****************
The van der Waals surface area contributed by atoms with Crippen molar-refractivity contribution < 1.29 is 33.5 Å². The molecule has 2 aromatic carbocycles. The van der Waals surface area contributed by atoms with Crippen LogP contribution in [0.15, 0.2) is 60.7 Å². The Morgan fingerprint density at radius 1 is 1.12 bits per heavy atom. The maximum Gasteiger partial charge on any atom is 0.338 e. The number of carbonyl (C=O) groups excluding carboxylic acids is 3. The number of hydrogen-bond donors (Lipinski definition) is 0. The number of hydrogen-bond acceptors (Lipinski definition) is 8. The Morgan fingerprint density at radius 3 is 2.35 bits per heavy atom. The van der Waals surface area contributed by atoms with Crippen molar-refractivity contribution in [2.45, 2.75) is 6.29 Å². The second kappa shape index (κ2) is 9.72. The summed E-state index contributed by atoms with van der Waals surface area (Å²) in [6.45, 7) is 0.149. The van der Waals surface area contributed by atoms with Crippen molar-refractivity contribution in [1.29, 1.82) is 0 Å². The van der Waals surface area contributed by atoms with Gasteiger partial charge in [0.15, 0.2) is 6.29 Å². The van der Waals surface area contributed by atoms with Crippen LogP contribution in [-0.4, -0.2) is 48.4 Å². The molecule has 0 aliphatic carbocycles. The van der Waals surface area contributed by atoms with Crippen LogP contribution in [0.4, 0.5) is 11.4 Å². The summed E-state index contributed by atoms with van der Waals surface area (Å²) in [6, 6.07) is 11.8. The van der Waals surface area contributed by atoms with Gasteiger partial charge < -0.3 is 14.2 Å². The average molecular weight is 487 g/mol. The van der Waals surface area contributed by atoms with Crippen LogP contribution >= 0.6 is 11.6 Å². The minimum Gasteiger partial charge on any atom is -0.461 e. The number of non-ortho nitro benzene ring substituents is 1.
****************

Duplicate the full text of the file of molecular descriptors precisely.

The van der Waals surface area contributed by atoms with Crippen molar-refractivity contribution < 1.29 is 33.5 Å². The molecule has 2 aromatic carbocycles. The van der Waals surface area contributed by atoms with Crippen LogP contribution in [0.15, 0.2) is 60.7 Å². The Morgan fingerprint density at radius 1 is 1.12 bits per heavy atom. The maximum Gasteiger partial charge on any atom is 0.338 e. The number of carbonyl (C=O) groups excluding carboxylic acids is 3. The number of hydrogen-bond donors (Lipinski definition) is 0. The number of hydrogen-bond acceptors (Lipinski definition) is 8. The Morgan fingerprint density at radius 3 is 2.35 bits per heavy atom. The van der Waals surface area contributed by atoms with Crippen molar-refractivity contribution in [2.45, 2.75) is 6.29 Å². The second kappa shape index (κ2) is 9.72. The summed E-state index contributed by atoms with van der Waals surface area (Å²) in [6.45, 7) is 0.149. The van der Waals surface area contributed by atoms with Crippen molar-refractivity contribution in [1.29, 1.82) is 0 Å². The van der Waals surface area contributed by atoms with Gasteiger partial charge in [0.15, 0.2) is 6.29 Å². The van der Waals surface area contributed by atoms with Crippen LogP contribution in [-0.4, -0.2) is 48.4 Å². The molecule has 0 aliphatic carbocycles. The van der Waals surface area contributed by atoms with Crippen LogP contribution in [0.4, 0.5) is 11.4 Å². The summed E-state index contributed by atoms with van der Waals surface area (Å²) in [6, 6.07) is 11.8. The van der Waals surface area contributed by atoms with Gasteiger partial charge < -0.3 is 14.2 Å². The average molecular weight is 487 g/mol. The van der Waals surface area contributed by atoms with Crippen LogP contribution >= 0.6 is 11.6 Å². The minimum Gasteiger partial charge on any atom is -0.461 e. The number of non-ortho nitro benzene ring substituents is 1.